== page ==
Of course, that doesn’t mean she didn’t go on to lead a happy life. She might well have been very successful in another field of endeavor, or perhaps she married a great guy and raised a crop of kids. Or both! Who knows?

But in the movie biz, Virginia’s moment in the sun was less than sixty seconds long. Do those family members who came after her—her children, her nieces and nephews—even know that she appeared in a movie? Have they seen it?

These are the mysteries that intrigue us.

Another OTR Christmas

We figure most folks will find themselves in one of two camps over the next few days.

The first group will be those who got a bit of a jump on their seasonal activities. They’ve purchased and wrapped all their gifts, mailed their cards, gotten the grocery shopping completed for any holiday meals they’re to prepare, so now they spend the next few days relaxing and savoring the festive mood that surrounds us.

The second group, bless their hearts, have accomplished few to none of the above-cited tasks, and will be frantic and out of breath for the next 72 hours or so as they fight the crowds to squeeze in some last-minute shopping; sign, stamp, and lick, and mail their cards, and drive all over town from grocery store to understocked grocery store looking for all the ingredients required for the holiday meal they’re expected to whip up.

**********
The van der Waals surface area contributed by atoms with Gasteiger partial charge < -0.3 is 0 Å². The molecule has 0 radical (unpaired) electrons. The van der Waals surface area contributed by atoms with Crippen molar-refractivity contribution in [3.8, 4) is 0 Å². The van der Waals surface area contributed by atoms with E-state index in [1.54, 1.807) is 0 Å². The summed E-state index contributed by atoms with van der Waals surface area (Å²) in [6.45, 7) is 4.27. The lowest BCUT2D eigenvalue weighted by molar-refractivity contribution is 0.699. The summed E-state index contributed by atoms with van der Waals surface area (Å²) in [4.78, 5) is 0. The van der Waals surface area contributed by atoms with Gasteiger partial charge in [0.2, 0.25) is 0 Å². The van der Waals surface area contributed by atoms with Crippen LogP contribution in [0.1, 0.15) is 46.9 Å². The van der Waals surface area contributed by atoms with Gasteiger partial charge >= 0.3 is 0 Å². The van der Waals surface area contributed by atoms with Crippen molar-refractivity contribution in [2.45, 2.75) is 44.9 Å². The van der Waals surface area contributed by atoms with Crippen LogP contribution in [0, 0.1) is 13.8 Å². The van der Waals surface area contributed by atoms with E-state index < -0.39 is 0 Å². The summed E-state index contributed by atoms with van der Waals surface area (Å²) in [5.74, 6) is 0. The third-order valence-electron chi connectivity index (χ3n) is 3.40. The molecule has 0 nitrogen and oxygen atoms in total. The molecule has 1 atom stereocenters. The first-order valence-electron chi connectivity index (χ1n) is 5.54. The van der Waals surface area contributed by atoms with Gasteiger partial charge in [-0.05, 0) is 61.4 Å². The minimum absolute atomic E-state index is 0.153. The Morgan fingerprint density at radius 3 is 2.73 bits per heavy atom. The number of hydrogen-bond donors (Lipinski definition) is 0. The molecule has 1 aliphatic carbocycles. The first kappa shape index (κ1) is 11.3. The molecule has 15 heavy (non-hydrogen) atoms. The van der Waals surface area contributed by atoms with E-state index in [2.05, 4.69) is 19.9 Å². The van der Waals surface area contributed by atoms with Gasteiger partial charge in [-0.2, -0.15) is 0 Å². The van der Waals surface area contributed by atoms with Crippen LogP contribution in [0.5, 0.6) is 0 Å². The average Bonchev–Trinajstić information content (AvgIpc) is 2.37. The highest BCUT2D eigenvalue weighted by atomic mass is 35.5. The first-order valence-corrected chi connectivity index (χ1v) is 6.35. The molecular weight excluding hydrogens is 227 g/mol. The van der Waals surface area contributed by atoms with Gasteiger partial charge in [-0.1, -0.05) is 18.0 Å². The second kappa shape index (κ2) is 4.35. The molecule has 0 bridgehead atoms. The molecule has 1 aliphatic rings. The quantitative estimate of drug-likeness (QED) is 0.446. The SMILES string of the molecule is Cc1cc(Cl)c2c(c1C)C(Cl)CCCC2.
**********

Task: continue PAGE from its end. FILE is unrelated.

To the second group, we say, “Good luck and Godspeed—we don’t envy you.” Because, the rigors of a little holiday travel aside, we’ve completed our own seasonal tasks and intend to relax and enjoy ourselves through the weekend.

One way we in the first camp might pass the time is with some Christmas-themed old-time radio programs from the good folks at OTRcat.com. They traffic in reasonably priced collections of classic radio shows from the Cladrite Era, but for the next few days, you can listen to a full dozen holiday programs for free.

A number of genres are featured: mystery-horror, variety shows, dramas, cop shows, private eye programs, and comedies, among others.

We’re sharing below an episode of the “Lights Out” program entitled “Uninhabited” that originally aired on December 22, 1937, in which, as the folks at OTRcat describe it, “a French, Australian, and African-American soldier find themselves traveling on a train on Christmas Eve 1918.” But if the likes of “The Jack Benny Show,” “The Great Gildersleeve,” or “Dragnet” are more to your liking, you’ll find those streaming at OTRcat.com.

Lights Out: “Uninhabited” (30:04)

We think you’ll find the offerings at OTRcat well worth your consideration, and at these prices—free!—they certainly can’t be beat. So put your feet up and relax—you’ve earned it!—as you enjoy some Christmas entertainment from the 1930s, ’40s, and ’50s—when you’re not listening to Cladrite Radio, that is.

(P.S. We have absolutely no connection to OTRcat.com. We just like old-time radio, and we appreciate any outfit that’s willing to share samples of their wares gratis.)